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Reader comments are listed below. Comments are currently closed and new comments are no longer being accepted. NATO promised security around perimeters of investment is a critical prerequisite condition for any investment that creates Afghan jobs and fills the state exchequer. There is nothing wrong for China to invest in Afghanistan amidst high security risks and try to make a buck or two.
Indeed it's hard to have it both ways. So the logic of this article is that China opens a mine but doesn't send in any troops and so is again the bad guy? Did I miss the memo that said all foreign investments in a country have to be accompanied by military invasion?
In which case the new Ikea they are building near me is cause for greater concern than I thought. The western media is obsessed by the growing 'menace' of China, but the truth is we could learn a lot from her foreign policy. Our preening leaders are so busy handing down moralizing judgements on developing countries that they miss the economic opportunities that exist. China is fixed on doing business and making her citizens richer, while our guys just can't resist the temptation to get back in the colonial saddle and meddle with the local's affairs.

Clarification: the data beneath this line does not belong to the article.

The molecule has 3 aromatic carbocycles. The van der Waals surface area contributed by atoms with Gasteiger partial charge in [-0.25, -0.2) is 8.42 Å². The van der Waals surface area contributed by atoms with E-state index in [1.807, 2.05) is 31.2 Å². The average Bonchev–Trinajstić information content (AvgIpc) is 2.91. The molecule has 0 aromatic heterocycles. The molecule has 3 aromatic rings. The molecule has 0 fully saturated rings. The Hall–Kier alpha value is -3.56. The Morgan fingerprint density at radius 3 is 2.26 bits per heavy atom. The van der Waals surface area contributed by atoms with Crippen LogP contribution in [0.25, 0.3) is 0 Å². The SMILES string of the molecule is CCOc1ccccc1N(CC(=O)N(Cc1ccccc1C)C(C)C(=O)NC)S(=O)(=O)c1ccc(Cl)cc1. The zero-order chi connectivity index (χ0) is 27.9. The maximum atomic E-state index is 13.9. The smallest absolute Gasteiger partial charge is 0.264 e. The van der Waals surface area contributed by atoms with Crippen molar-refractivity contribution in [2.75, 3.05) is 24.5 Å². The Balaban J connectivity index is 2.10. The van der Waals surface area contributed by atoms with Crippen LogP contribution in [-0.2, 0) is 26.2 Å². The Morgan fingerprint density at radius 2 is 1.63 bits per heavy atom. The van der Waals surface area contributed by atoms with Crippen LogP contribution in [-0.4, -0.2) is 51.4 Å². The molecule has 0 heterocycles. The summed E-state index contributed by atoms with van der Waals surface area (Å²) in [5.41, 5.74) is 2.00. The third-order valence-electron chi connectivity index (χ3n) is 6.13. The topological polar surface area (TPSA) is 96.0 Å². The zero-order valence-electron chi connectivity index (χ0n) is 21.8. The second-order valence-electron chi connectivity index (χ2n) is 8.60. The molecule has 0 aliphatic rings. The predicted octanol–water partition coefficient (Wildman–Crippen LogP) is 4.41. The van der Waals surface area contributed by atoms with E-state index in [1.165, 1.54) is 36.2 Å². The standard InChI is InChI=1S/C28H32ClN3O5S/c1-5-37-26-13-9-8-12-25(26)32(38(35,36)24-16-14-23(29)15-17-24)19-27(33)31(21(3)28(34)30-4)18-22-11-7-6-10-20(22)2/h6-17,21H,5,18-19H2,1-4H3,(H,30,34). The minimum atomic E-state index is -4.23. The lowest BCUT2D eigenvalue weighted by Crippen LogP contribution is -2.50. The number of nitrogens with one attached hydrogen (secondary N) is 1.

Ultimately the Chinese approach will create jobs and wealth, which will do more to civilize Afghan society than any military operation. Al-Qaeda has already opened a front with Chinese because of the treatment of Uyghurs.
If Al-Qaeda's primary goal is to minimize the western influence in what it considers as the Muslim Land than it has to be aware of the rapidly growing Chinese commercial influence in the Middle-East, Asia and Africa. Although neither Chinese nor Al-Qaeda are known for tolerance, they seem to be keeping safe distance for now while they deal with their primary adversary. Once again, Afghans find themselves as the residents of a buffer zone between much larger adversaries.